APPEAL from the Appellate Court for the First District; heard
in that court on appeal from the County Court of Cook County; the
Hon. THADDEUS V. ADESKO, Judge, presiding.
MR. JUSTICE SCHAEFER DELIVERED THE OPINION OF THE COURT:
Rehearing denied September 27, 1967.
This tax sale proceeding was instituted under the Revenue Act of 1939, as amended in 1951, and the question presented concerns the effect to be given to certain tax deeds acquired by the city of Chicago during the years 1910 through 1915. The property in question was sold for non-payment of general taxes for the year 1959, and, pursuant to the statute the purchaser also paid delinquent general taxes for the years 1947 through 1958, together with interest, penalties and costs. After the period of redemption had expired, the assignee of the purchaser at the sale applied for a deed. The city of Chicago then asserted its prior tax deeds and alleged that under section 270 of the Act (Ill. Rev. Stat. 1965, chap. 120, par. 751.) it was entitled to reimbursement for the amount of money it had advanced, with interest, penalties and costs, before any deed could be issued. The trial court rejected the city's contention but the Appellate Court, First District, reversed. (70 Ill. App.2d 180.) We granted leave to appeal.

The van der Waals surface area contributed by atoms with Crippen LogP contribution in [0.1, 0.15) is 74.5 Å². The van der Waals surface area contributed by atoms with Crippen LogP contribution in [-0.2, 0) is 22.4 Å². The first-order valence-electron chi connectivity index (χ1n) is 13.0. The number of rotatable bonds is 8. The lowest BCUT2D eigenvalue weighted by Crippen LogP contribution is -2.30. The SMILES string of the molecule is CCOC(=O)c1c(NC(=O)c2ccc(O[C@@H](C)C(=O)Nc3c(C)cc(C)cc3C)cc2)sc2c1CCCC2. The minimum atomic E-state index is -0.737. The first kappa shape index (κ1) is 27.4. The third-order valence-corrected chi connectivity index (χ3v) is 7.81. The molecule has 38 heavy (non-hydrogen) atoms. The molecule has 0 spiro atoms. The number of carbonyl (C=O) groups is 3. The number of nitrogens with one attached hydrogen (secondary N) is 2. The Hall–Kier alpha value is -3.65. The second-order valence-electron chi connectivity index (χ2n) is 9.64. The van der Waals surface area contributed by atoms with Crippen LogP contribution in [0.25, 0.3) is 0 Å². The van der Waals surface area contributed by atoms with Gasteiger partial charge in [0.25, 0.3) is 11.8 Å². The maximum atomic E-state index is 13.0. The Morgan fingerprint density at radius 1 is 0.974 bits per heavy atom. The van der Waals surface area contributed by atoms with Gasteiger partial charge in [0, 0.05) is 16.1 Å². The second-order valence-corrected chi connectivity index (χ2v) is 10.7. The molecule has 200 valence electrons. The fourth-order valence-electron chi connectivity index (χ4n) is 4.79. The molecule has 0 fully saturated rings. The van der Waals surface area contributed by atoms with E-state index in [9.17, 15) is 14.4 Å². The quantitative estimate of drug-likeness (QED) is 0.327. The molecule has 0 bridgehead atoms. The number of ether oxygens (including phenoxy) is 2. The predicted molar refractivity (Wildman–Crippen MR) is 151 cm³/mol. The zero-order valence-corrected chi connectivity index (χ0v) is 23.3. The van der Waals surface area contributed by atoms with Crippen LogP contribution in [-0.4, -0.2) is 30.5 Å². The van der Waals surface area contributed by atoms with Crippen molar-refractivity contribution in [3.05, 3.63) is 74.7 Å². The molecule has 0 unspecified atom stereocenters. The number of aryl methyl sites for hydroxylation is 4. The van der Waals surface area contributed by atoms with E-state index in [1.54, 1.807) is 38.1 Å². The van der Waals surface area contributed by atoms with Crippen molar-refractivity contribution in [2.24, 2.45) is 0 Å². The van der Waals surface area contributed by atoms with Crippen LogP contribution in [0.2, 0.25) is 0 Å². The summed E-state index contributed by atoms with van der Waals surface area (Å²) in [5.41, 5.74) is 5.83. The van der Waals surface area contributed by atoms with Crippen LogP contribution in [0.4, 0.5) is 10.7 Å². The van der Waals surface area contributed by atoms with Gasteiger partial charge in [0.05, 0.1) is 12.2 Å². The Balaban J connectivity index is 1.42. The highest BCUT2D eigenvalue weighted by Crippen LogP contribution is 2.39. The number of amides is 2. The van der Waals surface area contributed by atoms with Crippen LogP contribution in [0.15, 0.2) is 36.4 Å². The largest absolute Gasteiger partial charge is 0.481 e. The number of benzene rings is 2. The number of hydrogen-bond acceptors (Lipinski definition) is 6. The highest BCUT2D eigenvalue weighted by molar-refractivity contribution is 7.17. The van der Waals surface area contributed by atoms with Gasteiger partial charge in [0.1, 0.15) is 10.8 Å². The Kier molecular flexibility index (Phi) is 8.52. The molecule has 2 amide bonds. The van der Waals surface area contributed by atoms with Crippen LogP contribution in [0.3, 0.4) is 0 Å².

In 1951 the General Assembly adopted House Bill 814, which amended sections 253, 263, 266, 268 and 270, and repealed sections 254, 265 and 269 of the Revenue Act of 1939. The amendments applied "to all real estate sold for non-payment of general taxes and special assessments after September 1, 1951", and they effected a comprehensive change in the method of conducting annual tax sales. (Laws of 1951, pp. 943-48.) The purpose was to establish a procedure by which a purchaser at a tax sale could acquire merchantable title, and section 266 of the Act as amended, stated: "This section shall be liberally construed so that tax deeds herein provided for shall convey merchantable title." (Ill. Rev. Stat. 1965, chap. 120, par. 747.) After describing the situation that existed prior to the 1951 amendments, this court said in Cherin v. The R. & C. Company, 11 Ill.2d 447, 453: "The legislature was mindful of these facts, of the decisions of this court and of the improved procedure in tax foreclosure proceedings when it amended the Revenue Act in 1951. It then assimilated the procedure with respect to the issuance of deeds following annual tax sales to that used in tax foreclosure proceedings by requiring that the right to the issuance of a deed be determined by the county court instead of by the ministerial act of the county clerk and determined that: "Tax deeds issued pursuant to this section shall be incontestable except by appeal from the order of the county court directing the county clerk to issue the tax deed.' Ill. Rev. Stat. 1955, chap. 120, par. 747."